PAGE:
Roman coin discovery to go on display this weekend
- Credit: Archant
The near-mint condition Roman coins that were found on land in Sandridge in 2012 and later bought for £100,000 by St Albans Museum are to go on display this weekend (12).
The so-called ‘Sandridge Hoard’, made up of 159 gold coins, date back to the 4th century and were found by amateur metal-detectorist, Wesley Carrington, 15 minutes into his first outing with a metal detector.
A coroner declared the find ‘treasure trove’ in 2013 - as the coins were more than 300 years old - which allowed Verulamium Museum to purchase the coins.
David Thorold, a curator at the museum, said: “It’s lovely to be able to show them off and finally get them out.”
“It’s an unusually large find and we’ve managed to date all the coins as coming from between 404AD and 408AD and from five different Emperors.”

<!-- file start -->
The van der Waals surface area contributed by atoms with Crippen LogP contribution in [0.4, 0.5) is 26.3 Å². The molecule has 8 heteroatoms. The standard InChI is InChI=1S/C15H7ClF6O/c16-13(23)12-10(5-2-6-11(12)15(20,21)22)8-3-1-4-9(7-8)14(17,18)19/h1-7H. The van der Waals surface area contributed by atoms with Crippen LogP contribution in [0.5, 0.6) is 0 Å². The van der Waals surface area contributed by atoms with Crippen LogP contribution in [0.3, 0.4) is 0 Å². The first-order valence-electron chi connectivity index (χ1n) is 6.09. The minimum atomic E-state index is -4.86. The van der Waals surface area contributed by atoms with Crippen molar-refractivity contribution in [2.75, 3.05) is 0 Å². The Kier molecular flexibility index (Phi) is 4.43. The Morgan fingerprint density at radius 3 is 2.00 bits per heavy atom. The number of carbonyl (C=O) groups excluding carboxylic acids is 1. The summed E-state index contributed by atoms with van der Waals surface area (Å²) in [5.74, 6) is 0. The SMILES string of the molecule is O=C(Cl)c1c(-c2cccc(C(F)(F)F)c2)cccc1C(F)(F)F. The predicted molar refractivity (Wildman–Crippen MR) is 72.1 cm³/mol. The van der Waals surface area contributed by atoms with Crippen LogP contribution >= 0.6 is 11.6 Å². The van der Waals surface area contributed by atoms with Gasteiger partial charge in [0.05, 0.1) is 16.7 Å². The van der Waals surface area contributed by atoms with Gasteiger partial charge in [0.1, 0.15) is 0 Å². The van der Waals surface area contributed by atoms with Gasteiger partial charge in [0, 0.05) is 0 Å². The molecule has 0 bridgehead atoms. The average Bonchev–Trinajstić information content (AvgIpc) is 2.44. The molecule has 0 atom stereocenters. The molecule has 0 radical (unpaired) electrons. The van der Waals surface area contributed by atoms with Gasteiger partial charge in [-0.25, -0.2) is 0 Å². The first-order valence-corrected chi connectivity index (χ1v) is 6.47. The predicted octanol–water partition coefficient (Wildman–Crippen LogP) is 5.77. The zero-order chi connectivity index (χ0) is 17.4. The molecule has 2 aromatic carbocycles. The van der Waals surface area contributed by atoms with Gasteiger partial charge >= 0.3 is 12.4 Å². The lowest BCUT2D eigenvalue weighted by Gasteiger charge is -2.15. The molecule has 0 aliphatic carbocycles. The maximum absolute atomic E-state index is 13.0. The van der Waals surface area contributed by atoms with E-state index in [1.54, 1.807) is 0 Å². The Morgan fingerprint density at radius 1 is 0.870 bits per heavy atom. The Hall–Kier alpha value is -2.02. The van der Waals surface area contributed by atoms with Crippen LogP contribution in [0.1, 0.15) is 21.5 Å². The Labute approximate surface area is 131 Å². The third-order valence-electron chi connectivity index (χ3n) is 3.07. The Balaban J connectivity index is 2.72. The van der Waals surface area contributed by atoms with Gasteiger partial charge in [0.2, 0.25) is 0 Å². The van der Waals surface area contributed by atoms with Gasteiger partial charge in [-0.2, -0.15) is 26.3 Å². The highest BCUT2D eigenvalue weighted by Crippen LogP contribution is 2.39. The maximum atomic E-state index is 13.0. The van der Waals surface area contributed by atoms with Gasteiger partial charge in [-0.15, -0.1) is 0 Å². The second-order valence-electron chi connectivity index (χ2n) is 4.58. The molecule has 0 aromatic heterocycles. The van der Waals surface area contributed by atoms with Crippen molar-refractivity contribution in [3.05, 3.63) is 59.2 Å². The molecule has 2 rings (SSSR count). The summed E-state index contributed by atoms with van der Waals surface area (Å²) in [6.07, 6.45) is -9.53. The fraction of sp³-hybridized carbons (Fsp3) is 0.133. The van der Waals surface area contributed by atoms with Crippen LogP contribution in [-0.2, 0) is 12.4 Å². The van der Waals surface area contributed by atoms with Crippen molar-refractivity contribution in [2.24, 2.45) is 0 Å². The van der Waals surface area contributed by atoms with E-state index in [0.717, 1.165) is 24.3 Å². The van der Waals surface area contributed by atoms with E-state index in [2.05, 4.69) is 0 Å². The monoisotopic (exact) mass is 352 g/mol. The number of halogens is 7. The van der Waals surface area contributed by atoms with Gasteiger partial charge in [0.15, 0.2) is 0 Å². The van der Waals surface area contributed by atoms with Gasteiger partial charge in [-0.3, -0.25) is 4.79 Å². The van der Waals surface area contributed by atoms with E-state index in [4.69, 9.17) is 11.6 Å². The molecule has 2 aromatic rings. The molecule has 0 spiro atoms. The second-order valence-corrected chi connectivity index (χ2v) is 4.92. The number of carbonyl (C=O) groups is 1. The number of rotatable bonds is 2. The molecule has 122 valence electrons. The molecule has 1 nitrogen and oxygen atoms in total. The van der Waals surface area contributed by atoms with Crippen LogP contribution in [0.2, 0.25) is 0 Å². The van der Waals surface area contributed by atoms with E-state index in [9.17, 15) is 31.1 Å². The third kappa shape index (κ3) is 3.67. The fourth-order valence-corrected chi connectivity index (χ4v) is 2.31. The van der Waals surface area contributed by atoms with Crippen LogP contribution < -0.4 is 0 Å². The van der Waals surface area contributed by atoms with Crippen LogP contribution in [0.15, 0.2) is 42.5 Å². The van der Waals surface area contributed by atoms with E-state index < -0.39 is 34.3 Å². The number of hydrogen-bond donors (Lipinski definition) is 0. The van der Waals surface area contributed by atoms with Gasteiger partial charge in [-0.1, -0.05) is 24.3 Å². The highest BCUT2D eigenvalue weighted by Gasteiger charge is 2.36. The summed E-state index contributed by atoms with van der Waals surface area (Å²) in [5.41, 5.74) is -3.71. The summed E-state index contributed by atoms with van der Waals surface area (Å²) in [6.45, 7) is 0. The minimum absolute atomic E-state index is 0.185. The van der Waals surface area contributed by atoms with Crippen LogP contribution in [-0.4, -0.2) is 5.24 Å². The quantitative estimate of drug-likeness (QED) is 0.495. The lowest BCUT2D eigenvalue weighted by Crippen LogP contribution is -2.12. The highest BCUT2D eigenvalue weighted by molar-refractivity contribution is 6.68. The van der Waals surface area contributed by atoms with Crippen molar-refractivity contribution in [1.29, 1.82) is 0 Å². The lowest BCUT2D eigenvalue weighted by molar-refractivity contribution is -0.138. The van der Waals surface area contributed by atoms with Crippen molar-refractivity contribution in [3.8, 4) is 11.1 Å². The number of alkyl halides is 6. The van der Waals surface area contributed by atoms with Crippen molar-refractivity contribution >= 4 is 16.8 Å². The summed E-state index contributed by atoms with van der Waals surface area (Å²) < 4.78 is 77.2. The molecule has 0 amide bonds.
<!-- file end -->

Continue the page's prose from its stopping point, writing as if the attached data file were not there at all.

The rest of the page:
According to David, the coins are in better condition than many coins in circulation today, meaning that they were hardly used. They are likely to have been minted and collected together to offer some security to less valuable gold and silver coins.
He said: “If you had enough bronze coins you could exchange them for a silver coin; and if you had enough silver coins you could exchange them for a gold coin. You need gold coins in existence to ensure the value of other coins.”